BUFORD - Bill Heard Enterprises, the once mega-successful seller of Chevrolet vehicles now marginalized by a sinking economy, has closed its 13 remaining dealerships - including its Buford location - the Associated Press reported Wednesday.
The closure of the Columbus-based company affects some 27,000 employees in six states, including Georgia. Last month, GMAC Financial Services discontinued credit for new inventory for some of the company's dealerships, which then stood at 14, the AP said. The company's Scottsdale, Ariz., dealership shut its doors Sept. 12.
In Buford on Wednesday, the entrance to the expansive South Lee Street dealership - lined with cars and SUVs with tiny American flags fastened to windows - was blocked by two black gates. Several calls to the dealership seeking comment were not answered.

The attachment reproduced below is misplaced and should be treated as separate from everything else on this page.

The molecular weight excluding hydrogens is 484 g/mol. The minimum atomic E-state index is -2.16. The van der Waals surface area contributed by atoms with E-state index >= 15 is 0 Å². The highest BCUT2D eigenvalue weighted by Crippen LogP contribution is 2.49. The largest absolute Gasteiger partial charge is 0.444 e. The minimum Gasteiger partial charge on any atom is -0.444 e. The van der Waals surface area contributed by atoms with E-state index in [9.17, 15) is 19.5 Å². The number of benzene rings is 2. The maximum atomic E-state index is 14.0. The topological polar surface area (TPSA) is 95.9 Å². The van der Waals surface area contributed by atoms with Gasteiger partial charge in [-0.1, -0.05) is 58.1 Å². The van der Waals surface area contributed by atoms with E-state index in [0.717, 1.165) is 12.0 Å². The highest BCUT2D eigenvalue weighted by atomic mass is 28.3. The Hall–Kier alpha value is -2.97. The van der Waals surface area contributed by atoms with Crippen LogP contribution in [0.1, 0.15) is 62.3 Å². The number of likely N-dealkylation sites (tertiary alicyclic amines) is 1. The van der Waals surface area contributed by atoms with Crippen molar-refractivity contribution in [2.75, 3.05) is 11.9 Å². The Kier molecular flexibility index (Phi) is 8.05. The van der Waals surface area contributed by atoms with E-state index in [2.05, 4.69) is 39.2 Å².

In a statement, the company said it lacked the resources to "continue operating in the current business environment," the AP reported. The statement cites forces including soaring fuel prices, an inventory dominated by trucks and SUVs, the economic downturn, unfavorable market conditions and the current banking and financial breakdown.
'The company had worked to develop and implement a strategy and a course of action that would enable it to operate successfully; however, the conditions necessary to sustain the business through the current challenges were not present,' the statement said.
Separately, a commercial real estate Web site - www.GlobeSt.com - reported Wednesday that Bill Heard Enterprises sold a 31-acre parcel at Interstate 85 and Ga. Highway 20 in Gwinnett to electronics superstore BrandSmart USA for $15.3 million. A call to Bill Heard Enterprises seeking comment regarding the transaction was not answered.
The company had five dealerships in Georgia and eight in five other states - Alabama, Florida, Nevada, Tennessee and Texas. Metro area dealerships included Atlanta and Kennesaw.
It's been a difficult two months for the company.
In a court filing in Fulton County, the Governor's Office of Consumer Affairs sued the company for participating in "deceptive and misleading" practices, allegations the company denied.
The Associated Press contributed to this report